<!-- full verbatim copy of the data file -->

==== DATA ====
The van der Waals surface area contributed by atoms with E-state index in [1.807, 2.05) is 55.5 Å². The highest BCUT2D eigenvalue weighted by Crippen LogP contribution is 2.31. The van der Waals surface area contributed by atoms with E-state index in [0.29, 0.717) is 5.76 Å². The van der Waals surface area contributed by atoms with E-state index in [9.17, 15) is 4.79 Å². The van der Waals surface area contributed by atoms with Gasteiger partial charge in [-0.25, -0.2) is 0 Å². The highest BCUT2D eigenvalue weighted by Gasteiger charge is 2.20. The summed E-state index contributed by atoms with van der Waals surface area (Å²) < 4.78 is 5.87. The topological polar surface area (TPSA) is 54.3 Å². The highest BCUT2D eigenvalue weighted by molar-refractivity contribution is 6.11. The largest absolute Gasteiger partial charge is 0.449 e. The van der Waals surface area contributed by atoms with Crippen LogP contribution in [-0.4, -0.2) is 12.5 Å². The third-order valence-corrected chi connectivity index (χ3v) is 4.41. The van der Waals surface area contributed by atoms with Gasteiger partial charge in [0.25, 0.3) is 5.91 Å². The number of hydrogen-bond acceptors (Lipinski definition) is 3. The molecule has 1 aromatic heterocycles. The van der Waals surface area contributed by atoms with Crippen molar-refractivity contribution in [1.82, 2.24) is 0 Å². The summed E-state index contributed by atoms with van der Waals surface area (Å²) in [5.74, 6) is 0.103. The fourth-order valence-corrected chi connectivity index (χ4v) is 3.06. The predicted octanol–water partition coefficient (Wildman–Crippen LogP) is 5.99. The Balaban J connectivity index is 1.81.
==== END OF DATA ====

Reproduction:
The van der Waals surface area contributed by atoms with E-state index in [1.807, 2.05) is 55.5 Å². The highest BCUT2D eigenvalue weighted by Crippen LogP contribution is 2.31. The van der Waals surface area contributed by atoms with E-state index in [0.29, 0.717) is 5.76 Å². The van der Waals surface area contributed by atoms with E-state index in [9.17, 15) is 4.79 Å². The van der Waals surface area contributed by atoms with Gasteiger partial charge in [-0.25, -0.2) is 0 Å². The highest BCUT2D eigenvalue weighted by Gasteiger charge is 2.20. The summed E-state index contributed by atoms with van der Waals surface area (Å²) < 4.78 is 5.87. The topological polar surface area (TPSA) is 54.3 Å². The highest BCUT2D eigenvalue weighted by molar-refractivity contribution is 6.11. The largest absolute Gasteiger partial charge is 0.449 e. The van der Waals surface area contributed by atoms with Crippen LogP contribution in [-0.4, -0.2) is 12.5 Å². The third-order valence-corrected chi connectivity index (χ3v) is 4.41. The van der Waals surface area contributed by atoms with Gasteiger partial charge in [0.25, 0.3) is 5.91 Å². The number of hydrogen-bond acceptors (Lipinski definition) is 3. The molecule has 1 aromatic heterocycles. The van der Waals surface area contributed by atoms with Crippen molar-refractivity contribution in [1.82, 2.24) is 0 Å². The summed E-state index contributed by atoms with van der Waals surface area (Å²) in [5.74, 6) is 0.103. The fourth-order valence-corrected chi connectivity index (χ4v) is 3.06. The predicted octanol–water partition coefficient (Wildman–Crippen LogP) is 5.99. The Balaban J connectivity index is 1.81.